It is, if you’re in a bar (tavern) in Williamsburg, Virginia. Of course, during the American colonial era, from which Williamsburg draws its inspiration, most taverns supplied visitors not only with libations, but also with meals and a bed to spend the night. It was a combination of the modern-day bar, restaurant and inn.
Guests of the Shields Tavern very well may have sampled something similar to the Chicken with Virginia Apple Dressing pictured above. Served, perhaps, alongside a tankard of the tavern’s house ale, the meal would fortify visitors before they turned in for the night. The meal would be warmly satisfying, as would the ale, allowing guests to drift to a contented, comfortable sleep as a storm blustered outside. At least that’s the idea.
The Colonial Williamsburg Cookbook captures such a moment as it presents the recipe for today’s entry. Not only does it supply a notion of what visitors to the Shields Tavern may have enjoyed 250 years ago, but the preparation celebrates the bounty available to local cooks.
First, a stuffing is prepared with bread and a little butter, sweetened with local honey and apples. The latter two ingredients keep the stuffing light and interact pleasingly with the chicken’s clean, almost sweet, notes.
A filet of the bird is flattened, wrapped around the stuffing, and is lightly breaded. The entire piece is pan-seared briefly, which gives it a golden-brown tone and seals in the stuffing. This allows the chicken to baste the stuffing as the bird finishes cooking in the oven.
It may be food served in a bar, but it rises above much of what makes up that category today. The dish both fills the stomach and satisfies the soul. For those curious about such things, it’s edible history.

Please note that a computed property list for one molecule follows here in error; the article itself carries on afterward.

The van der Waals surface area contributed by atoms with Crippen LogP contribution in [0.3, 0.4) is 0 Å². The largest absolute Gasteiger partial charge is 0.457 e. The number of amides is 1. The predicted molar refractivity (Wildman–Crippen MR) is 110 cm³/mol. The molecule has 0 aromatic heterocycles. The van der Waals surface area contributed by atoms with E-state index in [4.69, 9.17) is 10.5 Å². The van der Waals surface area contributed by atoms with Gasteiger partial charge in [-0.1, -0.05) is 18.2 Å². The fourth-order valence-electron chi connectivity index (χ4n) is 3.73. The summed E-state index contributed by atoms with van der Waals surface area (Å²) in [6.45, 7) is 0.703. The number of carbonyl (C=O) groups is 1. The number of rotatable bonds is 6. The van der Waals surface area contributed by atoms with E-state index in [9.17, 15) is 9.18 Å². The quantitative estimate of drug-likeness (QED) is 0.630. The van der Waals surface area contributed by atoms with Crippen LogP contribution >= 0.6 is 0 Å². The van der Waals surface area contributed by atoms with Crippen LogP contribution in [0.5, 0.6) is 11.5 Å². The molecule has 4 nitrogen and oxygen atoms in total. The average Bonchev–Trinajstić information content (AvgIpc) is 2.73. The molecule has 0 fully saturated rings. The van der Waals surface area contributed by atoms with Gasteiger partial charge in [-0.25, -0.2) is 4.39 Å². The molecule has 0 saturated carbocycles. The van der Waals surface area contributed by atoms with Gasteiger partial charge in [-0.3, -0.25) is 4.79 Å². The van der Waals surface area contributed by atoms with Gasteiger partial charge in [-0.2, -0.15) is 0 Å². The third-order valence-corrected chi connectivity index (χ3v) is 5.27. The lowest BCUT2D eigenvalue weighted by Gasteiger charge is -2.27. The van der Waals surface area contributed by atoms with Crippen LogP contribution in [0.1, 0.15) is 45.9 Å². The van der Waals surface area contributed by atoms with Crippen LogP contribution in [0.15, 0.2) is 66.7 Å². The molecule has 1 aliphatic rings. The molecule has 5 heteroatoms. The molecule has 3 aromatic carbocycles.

Shields Tavern Chicken with Virginia Apple Stuffing
For the stuffing:
- 1/2 cup water
- 2 tablespoons honey
- 3 and 1/2 tablespoons butter
- 1/4 cup raisins (*1)
- 4 cups fresh bread crumbs (*2)
- 1 cup canned apples, drained and chopped (*3)
- 1 teaspoon ground nutmeg
In a small saucepan, boil the water. Stir in the honey, butter and raisins. Immediately turn off the heat and allow the mixture to sit, uncovered, for at least ten minutes. The raisins eventually will puff
Mix the bread crumbs, apples and nutmeg into the cooled mixture.
1 – Which I hate, and thus I substituted dried cranberries. Cranberries are an obvious choice, as the berry compliments both the apples and, ultimately, the chicken.
2 – It was easiest to get these by toasting about eight pieces of whole-wheat bread, then by tearing/crumbling it into small pieces.
3 – Canned apples? In a colonial dish? It was just as easy, and much more “authentic” to dice an apple, then to season it lightly with cinnamon, sugar and a few grinds of nutmeg. The apple taste was more pronounced this way, too.
For the chicken:
- 8 6-ounce chicken breast halves, boned and skinned
- seasoned salt (*4)
- Virginia Apple Dressing, as described above
- egg wash (one egg mixed with 1/3 cup milk)
- bread crumbs
Preheat an oven to 350 degrees
Sprinkle the chicken with season salt on both sides, then pound it with a tenderizer until the breasts are flattened and are of uniform thickness.
Place some of the dressing in a line along the center of each breast, then roll the meat around it.
Roll each breast in flour, then dip it in the egg wash. Finally, roll each breast in the bread crumbs.
Saute each breast in skillet in which butter has been melted. Place each breast “seam” side down at first, to seal the opening. Rotate the breasts two or three times after this, so that they are uniformly golden-brown. All in all, this stage should take about five minutes.
Put on a rack in the oven to finish cooking, about 40 minutes.
4 – As the Chesapeake Bay isn’t far from Williamsburg, I used Old Bay. The small amount used did give the chicken a nice taste.